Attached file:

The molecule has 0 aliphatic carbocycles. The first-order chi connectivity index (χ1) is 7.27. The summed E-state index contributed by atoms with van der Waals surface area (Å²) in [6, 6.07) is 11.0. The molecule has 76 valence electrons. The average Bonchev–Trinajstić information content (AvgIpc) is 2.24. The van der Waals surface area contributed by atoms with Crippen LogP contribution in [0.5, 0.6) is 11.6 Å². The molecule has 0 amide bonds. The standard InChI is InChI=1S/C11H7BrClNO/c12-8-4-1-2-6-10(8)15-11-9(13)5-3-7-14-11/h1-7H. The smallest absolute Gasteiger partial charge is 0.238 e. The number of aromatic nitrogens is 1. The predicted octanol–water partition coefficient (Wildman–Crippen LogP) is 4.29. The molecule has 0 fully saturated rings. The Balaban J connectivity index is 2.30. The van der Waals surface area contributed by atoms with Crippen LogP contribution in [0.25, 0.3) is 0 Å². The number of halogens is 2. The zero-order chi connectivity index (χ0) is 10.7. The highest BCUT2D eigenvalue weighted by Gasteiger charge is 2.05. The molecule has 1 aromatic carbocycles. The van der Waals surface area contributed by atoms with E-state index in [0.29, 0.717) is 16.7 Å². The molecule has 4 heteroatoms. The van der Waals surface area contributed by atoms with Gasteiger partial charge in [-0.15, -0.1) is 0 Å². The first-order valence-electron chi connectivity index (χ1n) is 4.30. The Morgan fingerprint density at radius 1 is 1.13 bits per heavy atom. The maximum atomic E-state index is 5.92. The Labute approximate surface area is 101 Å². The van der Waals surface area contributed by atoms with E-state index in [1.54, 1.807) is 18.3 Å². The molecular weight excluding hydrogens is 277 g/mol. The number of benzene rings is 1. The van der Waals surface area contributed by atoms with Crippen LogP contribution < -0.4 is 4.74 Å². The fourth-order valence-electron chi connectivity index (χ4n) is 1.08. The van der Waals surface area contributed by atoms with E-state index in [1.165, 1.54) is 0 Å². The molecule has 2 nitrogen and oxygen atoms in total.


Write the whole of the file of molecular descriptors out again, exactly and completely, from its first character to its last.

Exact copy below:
The molecule has 0 aliphatic carbocycles. The first-order chi connectivity index (χ1) is 7.27. The summed E-state index contributed by atoms with van der Waals surface area (Å²) in [6, 6.07) is 11.0. The molecule has 76 valence electrons. The average Bonchev–Trinajstić information content (AvgIpc) is 2.24. The van der Waals surface area contributed by atoms with Crippen LogP contribution in [0.5, 0.6) is 11.6 Å². The molecule has 0 amide bonds. The standard InChI is InChI=1S/C11H7BrClNO/c12-8-4-1-2-6-10(8)15-11-9(13)5-3-7-14-11/h1-7H. The smallest absolute Gasteiger partial charge is 0.238 e. The number of aromatic nitrogens is 1. The predicted octanol–water partition coefficient (Wildman–Crippen LogP) is 4.29. The molecule has 0 fully saturated rings. The Balaban J connectivity index is 2.30. The van der Waals surface area contributed by atoms with Crippen LogP contribution in [0.25, 0.3) is 0 Å². The number of halogens is 2. The zero-order chi connectivity index (χ0) is 10.7. The highest BCUT2D eigenvalue weighted by Gasteiger charge is 2.05. The molecule has 1 aromatic carbocycles. The van der Waals surface area contributed by atoms with E-state index in [0.29, 0.717) is 16.7 Å². The molecule has 4 heteroatoms. The van der Waals surface area contributed by atoms with Gasteiger partial charge in [-0.15, -0.1) is 0 Å². The first-order valence-electron chi connectivity index (χ1n) is 4.30. The Morgan fingerprint density at radius 1 is 1.13 bits per heavy atom. The maximum atomic E-state index is 5.92. The Labute approximate surface area is 101 Å². The van der Waals surface area contributed by atoms with E-state index in [1.54, 1.807) is 18.3 Å². The molecular weight excluding hydrogens is 277 g/mol. The number of benzene rings is 1. The van der Waals surface area contributed by atoms with Crippen LogP contribution < -0.4 is 4.74 Å². The fourth-order valence-electron chi connectivity index (χ4n) is 1.08. The van der Waals surface area contributed by atoms with E-state index in [1.165, 1.54) is 0 Å². The molecule has 2 nitrogen and oxygen atoms in total.